Doctorate Housewife

What my degree in IPE didn't teach me about baking, DIY, fitness, and life…

Scientific Evidence For a Dessert Stomach

For years now sweet teeth (sweet tooth plural?) the world over have known one fundamental truth: there exists a dessert stomach. It doesn’t matter how full your dinner stomach is, there is ALWAYS room for dessert!

Peanut butter truffle blondie chocolate cupcakes

Peanut butter truffle blondie chocolate cupcakes

Well, drum roll please… the growing science of obesity just may have discovered the reason for this. It’s called sensory specific satiety. The principle is simple (and easily recognisable): basically as you eat a meal, you get tired of eating one particular food, but being “full” on one thing, doesn’t necessarily mean that you want to stop eating another thing. Studies with both rats and humans bear out the prevalence of this phenomenon, and bam what lekkerbeks the world over have known forever is finally born out in science – just because you’re done with dinner, does NOT mean you’re done with dessert.

This has pretty obvious implications for obesity research and weight loss, where the “cafeteria diet” is a known phenomenon. The larger the variety of foods on offer, the more people eat – freshman 15 anyone?! Take for example the following study, where scientists separated 6 groups of rats and presented them with the following food choices:

  • rat chow (coloured in circle)
  • rat chow plus crackers (empty triangle)
  • rat chow plus cookies (empty circle)
  • rat chow plus chocolate (empty square)
  • rat chow plus crackers, cookies, and chocolate given at once (coloured in triangle)
  • rat chow plus crackers, cookies, and chocolate given successively (coloured in square)

As you can see from the graph below, the rats who got the largest variety of fun food (rat chow plus crackers, cookies, and chocolate) all at the same time gained the most weight, and significantly more weight than the rats just on chow.



Interestingly there was a pretty big difference in weight gain between the rat group that was given these foods successively and the one that was given it simultaneously. It seems there’s something about getting all these lovely choices all at once. I can imagine lots of reasons for this including loss aversion (more on the science of human decision making and consumer choice theory – my PhD topic btw), but regardless of the “why”, the “what now” is an important question.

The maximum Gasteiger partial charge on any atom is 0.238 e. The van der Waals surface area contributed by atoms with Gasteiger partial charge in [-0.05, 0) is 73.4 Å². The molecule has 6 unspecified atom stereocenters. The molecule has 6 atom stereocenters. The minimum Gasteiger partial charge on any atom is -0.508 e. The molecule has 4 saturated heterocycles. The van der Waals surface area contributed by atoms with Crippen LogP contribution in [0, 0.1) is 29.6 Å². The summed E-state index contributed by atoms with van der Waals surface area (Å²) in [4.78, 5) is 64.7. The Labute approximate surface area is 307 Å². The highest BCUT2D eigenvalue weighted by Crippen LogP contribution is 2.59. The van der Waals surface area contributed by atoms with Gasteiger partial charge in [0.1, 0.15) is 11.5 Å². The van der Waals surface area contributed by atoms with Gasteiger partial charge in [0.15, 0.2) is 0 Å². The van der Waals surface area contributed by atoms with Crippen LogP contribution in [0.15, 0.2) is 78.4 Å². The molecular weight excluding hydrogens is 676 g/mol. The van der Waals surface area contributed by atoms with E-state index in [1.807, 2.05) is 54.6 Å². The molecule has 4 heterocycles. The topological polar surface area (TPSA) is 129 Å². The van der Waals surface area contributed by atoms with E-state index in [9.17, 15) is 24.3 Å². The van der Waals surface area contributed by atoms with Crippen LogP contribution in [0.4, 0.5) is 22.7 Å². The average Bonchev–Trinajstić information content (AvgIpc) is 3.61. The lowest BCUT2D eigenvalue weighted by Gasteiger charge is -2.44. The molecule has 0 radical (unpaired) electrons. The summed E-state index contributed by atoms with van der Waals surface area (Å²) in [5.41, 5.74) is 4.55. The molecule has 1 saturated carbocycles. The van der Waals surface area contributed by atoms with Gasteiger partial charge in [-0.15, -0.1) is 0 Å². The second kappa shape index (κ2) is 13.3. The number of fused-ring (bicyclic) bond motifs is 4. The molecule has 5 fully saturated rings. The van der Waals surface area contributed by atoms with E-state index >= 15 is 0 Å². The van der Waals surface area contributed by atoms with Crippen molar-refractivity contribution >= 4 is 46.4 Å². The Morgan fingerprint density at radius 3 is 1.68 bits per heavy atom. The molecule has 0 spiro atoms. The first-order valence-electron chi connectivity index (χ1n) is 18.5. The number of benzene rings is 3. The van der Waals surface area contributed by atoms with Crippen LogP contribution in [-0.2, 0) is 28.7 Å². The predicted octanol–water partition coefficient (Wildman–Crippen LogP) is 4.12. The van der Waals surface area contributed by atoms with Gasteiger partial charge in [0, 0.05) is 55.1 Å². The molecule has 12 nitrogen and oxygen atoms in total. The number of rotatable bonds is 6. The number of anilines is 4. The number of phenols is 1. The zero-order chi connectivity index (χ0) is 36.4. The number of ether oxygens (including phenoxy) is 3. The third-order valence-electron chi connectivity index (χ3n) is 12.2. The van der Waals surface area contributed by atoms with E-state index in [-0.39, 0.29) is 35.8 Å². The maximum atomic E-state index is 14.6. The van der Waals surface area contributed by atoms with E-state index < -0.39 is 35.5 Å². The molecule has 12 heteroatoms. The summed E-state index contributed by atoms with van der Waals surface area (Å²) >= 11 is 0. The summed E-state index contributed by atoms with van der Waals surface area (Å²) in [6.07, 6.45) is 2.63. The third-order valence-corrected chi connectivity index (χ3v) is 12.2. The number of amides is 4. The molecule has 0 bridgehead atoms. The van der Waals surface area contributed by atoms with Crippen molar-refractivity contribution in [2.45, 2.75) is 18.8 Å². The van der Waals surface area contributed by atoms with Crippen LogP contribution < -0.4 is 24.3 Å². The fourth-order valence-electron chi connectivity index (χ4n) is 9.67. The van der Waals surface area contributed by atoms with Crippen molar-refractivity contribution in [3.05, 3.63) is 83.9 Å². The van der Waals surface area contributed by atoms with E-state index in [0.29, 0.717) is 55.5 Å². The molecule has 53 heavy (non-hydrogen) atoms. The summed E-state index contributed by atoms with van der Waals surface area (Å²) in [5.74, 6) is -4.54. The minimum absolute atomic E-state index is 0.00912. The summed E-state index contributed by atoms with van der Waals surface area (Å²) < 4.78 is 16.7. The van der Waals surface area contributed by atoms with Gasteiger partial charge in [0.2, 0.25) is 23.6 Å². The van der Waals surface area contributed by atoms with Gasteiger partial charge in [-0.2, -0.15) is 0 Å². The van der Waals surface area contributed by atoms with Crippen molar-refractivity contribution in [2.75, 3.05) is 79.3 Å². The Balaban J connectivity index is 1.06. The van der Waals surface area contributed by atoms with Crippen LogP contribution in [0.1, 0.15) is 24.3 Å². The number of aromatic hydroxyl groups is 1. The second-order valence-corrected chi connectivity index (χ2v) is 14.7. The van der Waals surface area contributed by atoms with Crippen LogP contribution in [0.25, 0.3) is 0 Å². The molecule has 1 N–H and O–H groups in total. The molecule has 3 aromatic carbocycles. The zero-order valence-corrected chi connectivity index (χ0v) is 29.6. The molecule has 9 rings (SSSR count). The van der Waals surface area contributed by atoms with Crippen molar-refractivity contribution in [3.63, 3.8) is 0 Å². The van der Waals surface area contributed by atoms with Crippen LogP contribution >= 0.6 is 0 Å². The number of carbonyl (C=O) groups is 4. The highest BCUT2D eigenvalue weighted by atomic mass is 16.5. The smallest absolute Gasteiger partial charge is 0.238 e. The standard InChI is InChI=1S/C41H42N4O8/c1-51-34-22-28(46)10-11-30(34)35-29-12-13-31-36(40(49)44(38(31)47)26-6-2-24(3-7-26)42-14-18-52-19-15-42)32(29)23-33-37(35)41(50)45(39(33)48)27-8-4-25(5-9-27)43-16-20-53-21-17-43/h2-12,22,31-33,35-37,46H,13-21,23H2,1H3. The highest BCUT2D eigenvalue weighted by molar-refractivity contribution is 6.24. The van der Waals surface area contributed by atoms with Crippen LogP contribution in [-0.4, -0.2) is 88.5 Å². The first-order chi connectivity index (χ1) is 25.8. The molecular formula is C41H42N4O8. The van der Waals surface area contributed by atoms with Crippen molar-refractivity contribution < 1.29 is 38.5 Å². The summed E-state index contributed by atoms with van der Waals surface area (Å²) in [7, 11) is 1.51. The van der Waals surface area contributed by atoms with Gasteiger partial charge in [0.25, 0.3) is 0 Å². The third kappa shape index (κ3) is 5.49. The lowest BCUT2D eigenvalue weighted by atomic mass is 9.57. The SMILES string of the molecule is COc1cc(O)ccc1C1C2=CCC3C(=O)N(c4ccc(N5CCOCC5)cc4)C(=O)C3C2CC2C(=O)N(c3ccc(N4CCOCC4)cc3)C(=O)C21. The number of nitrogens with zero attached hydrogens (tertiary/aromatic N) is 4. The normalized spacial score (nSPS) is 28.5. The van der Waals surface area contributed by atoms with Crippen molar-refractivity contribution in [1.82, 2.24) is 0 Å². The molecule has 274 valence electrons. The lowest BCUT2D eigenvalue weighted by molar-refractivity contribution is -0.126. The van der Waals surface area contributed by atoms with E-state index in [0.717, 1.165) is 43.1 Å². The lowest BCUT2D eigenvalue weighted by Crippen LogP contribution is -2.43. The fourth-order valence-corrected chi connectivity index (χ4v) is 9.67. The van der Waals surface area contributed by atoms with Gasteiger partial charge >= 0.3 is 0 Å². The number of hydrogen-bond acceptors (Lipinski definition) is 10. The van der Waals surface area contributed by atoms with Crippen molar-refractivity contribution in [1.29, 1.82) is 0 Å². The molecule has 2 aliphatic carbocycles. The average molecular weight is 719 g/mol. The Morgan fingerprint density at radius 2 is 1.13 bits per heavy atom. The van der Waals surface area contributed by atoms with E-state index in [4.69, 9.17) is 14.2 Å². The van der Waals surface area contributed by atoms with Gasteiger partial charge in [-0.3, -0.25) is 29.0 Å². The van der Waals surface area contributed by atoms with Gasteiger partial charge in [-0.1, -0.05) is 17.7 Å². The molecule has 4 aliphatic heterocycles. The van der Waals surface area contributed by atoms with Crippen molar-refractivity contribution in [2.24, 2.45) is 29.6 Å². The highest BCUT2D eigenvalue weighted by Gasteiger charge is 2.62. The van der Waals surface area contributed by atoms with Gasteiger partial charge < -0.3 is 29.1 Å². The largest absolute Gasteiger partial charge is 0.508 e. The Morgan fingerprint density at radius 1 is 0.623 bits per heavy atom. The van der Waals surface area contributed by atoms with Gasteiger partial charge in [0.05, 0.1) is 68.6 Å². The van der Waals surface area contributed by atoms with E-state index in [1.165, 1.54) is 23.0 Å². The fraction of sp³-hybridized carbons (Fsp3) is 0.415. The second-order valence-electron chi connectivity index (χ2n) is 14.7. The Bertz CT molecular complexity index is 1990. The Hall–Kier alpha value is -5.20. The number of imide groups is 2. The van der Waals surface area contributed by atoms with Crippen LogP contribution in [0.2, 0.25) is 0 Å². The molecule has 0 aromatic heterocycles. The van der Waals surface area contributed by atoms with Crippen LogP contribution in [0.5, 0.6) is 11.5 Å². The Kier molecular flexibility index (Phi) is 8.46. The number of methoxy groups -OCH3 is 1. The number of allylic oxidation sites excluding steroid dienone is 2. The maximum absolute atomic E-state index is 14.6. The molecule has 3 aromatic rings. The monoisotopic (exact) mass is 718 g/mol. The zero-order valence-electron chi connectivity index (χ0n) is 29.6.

Variety may be the spice of life, but it might also be your diet downfall. The implication is clear, if you want to eat less, reduce your choices, limit your variety, and stick to routines: have the same lunch everyday, stay away from the buffet, have only 1 treat option… Because apparently you might get tired of eating Oreos (I’m not entirely sure how), but still have room for ice cream and cake.

yum cake =)

yum cake =)

And before you know it you’re in a serious binge and the diet or healthy eating plan is completely out the window. (Here’s a great post from Katie at Runs for Cookies about binge-eating)

But, it’s not all bad news. You can also use sensory specific satiety to your advantage. Want to eat more fruits and vegetables? Increase your options. Buy lots of colours, lots of shapes. Have a big bowl full of different fruits in full view where you’re likely to pass it. Here’s mine:

fruit bowl

Plus I know there’s grapes, oranges, and blueberries in the fridge, not to mention a whole host of vegetables. =) The more I have on hand, the more I eat. I’ve tested it and it’s true!

The conclusion: Variety and availability matter! So, use them to your advantage. Limit the variety and availability of the foods that tempt you (notice I said limit, not eliminate) and increase the variety and availability of the foods you want to eat more of.


2 comments on “Scientific Evidence For a Dessert Stomach

  1. Brenna
    May 13, 2013

    Oh my goodness, so as a child when I told my mom I was full of dinner but not dessert, I was right?!?!

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This entry was posted on May 1, 2013 by in Healthy Living, Nutrition and tagged , , , , .

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